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NHS: Redundancy

Department of Health written question – answered on 2nd June 2015.

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Photo of Louise Haigh Louise Haigh Labour, Sheffield, Heeley

To ask the Secretary of State for Health, what his policy is on compulsory redundancies in the NHS.

Photo of Ben Gummer Ben Gummer The Parliamentary Under-Secretary of State for Health

Compulsory redundancies are normally only made as a last resort by National Health Service employers. In order to make best use of public money and to retain valuable skills and knowledge within the NHS, organisations will initially consider a range of alternatives to help reduce the number of compulsory redundancies. This may include cutting vacant posts and seeking volunteers. Organisations may also run a voluntary severance scheme to free up posts into which staff who would otherwise be redundant could be re-deployed.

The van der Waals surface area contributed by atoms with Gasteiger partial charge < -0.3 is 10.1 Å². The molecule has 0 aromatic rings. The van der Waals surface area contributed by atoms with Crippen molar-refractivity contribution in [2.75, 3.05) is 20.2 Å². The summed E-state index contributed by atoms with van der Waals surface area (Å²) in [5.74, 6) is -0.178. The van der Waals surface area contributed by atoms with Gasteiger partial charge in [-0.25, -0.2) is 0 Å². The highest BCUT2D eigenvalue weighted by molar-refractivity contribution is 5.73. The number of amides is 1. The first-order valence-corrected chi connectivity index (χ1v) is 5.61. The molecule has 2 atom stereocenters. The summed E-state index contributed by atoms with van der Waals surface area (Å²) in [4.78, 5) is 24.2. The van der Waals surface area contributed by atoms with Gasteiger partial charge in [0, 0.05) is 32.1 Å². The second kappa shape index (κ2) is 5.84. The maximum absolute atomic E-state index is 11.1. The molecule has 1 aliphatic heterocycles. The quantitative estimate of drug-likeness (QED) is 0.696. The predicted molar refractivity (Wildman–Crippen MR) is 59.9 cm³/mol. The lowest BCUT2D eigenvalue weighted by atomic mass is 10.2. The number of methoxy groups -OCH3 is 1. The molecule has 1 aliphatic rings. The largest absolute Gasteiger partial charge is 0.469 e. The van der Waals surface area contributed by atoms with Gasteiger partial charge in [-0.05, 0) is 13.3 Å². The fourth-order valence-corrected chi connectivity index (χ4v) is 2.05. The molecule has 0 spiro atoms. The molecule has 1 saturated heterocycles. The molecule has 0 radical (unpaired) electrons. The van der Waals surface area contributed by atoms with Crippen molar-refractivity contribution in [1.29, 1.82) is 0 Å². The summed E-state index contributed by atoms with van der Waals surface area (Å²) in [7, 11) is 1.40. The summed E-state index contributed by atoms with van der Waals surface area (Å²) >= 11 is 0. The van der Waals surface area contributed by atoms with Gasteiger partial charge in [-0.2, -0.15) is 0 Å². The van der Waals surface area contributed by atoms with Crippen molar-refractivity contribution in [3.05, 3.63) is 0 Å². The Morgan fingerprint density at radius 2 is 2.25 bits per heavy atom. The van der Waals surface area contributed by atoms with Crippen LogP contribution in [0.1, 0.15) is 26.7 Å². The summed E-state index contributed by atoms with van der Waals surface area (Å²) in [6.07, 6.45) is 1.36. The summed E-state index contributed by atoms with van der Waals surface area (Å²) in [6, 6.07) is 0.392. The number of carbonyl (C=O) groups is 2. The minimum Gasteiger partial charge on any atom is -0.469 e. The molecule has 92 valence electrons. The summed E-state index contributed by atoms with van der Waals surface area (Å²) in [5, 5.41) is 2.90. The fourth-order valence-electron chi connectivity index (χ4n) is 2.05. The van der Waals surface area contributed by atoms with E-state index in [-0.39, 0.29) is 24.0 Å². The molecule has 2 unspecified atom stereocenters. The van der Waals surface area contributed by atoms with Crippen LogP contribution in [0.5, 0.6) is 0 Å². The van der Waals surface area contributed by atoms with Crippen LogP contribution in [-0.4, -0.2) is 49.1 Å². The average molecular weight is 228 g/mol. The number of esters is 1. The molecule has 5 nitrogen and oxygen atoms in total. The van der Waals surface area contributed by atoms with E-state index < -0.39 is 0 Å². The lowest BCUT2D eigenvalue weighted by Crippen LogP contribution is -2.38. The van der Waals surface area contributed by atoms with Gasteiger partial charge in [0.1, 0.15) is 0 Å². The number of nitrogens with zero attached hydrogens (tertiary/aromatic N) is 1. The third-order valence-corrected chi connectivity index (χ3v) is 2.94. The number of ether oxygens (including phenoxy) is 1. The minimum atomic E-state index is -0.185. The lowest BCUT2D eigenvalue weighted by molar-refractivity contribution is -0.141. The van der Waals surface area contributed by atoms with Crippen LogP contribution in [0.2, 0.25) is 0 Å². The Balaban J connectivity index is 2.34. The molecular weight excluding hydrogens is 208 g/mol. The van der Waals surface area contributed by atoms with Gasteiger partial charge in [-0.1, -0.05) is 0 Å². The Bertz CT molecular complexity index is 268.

Staff are not entitled to a redundancy payment if they unreasonably refuse either to apply for, or accept, suitable alternative employment within their own or other NHS employer; or where they obtain suitable alternative employment with the same or another NHS employer within four weeks of their termination date.

New NHS redundancy terms came in to effect on 1 April 2015 and include limiting payments to a maximum of £160,000 for employees earning £80,000 or more and who have at least 24 years of service. The Government announced plans in the Queen’s speech to legislate to put an end to taxpayer funded six figure redundancy payments.

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